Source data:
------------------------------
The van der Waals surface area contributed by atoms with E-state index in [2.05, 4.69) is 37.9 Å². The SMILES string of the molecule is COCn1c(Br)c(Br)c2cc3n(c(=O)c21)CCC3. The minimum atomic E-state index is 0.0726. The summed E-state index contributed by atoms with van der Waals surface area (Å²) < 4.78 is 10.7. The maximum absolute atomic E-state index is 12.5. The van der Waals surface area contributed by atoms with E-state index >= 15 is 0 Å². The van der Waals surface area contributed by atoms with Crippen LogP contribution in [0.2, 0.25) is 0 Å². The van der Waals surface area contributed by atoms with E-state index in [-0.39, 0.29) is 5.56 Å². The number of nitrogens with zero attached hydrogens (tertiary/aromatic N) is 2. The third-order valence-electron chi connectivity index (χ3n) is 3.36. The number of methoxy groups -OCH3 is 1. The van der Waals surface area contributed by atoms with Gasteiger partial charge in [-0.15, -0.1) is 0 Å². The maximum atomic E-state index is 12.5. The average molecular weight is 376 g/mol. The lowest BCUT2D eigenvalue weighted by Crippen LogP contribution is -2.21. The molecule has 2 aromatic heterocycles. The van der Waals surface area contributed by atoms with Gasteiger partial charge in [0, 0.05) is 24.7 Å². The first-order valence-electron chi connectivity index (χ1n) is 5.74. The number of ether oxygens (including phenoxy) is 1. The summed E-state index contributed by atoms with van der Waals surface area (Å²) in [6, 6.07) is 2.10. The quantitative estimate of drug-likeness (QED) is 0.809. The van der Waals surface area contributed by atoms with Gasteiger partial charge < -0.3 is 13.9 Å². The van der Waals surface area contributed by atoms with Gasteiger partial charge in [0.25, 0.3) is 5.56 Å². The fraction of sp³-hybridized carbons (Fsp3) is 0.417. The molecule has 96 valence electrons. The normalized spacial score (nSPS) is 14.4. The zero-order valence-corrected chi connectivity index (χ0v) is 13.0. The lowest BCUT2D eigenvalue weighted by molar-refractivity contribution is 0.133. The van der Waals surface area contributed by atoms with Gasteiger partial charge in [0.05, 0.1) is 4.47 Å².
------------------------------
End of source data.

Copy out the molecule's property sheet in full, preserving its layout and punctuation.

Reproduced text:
The van der Waals surface area contributed by atoms with E-state index in [2.05, 4.69) is 37.9 Å². The SMILES string of the molecule is COCn1c(Br)c(Br)c2cc3n(c(=O)c21)CCC3. The minimum atomic E-state index is 0.0726. The summed E-state index contributed by atoms with van der Waals surface area (Å²) < 4.78 is 10.7. The maximum absolute atomic E-state index is 12.5. The van der Waals surface area contributed by atoms with E-state index >= 15 is 0 Å². The van der Waals surface area contributed by atoms with Crippen LogP contribution in [0.2, 0.25) is 0 Å². The van der Waals surface area contributed by atoms with E-state index in [-0.39, 0.29) is 5.56 Å². The number of nitrogens with zero attached hydrogens (tertiary/aromatic N) is 2. The third-order valence-electron chi connectivity index (χ3n) is 3.36. The number of methoxy groups -OCH3 is 1. The van der Waals surface area contributed by atoms with Gasteiger partial charge in [-0.15, -0.1) is 0 Å². The maximum atomic E-state index is 12.5. The average molecular weight is 376 g/mol. The lowest BCUT2D eigenvalue weighted by Crippen LogP contribution is -2.21. The molecule has 2 aromatic heterocycles. The van der Waals surface area contributed by atoms with Gasteiger partial charge in [0, 0.05) is 24.7 Å². The first-order valence-electron chi connectivity index (χ1n) is 5.74. The number of ether oxygens (including phenoxy) is 1. The summed E-state index contributed by atoms with van der Waals surface area (Å²) in [6, 6.07) is 2.10. The quantitative estimate of drug-likeness (QED) is 0.809. The van der Waals surface area contributed by atoms with Gasteiger partial charge < -0.3 is 13.9 Å². The van der Waals surface area contributed by atoms with Gasteiger partial charge in [0.25, 0.3) is 5.56 Å². The fraction of sp³-hybridized carbons (Fsp3) is 0.417. The molecule has 96 valence electrons. The normalized spacial score (nSPS) is 14.4. The zero-order valence-corrected chi connectivity index (χ0v) is 13.0. The lowest BCUT2D eigenvalue weighted by molar-refractivity contribution is 0.133. The van der Waals surface area contributed by atoms with Gasteiger partial charge in [0.05, 0.1) is 4.47 Å².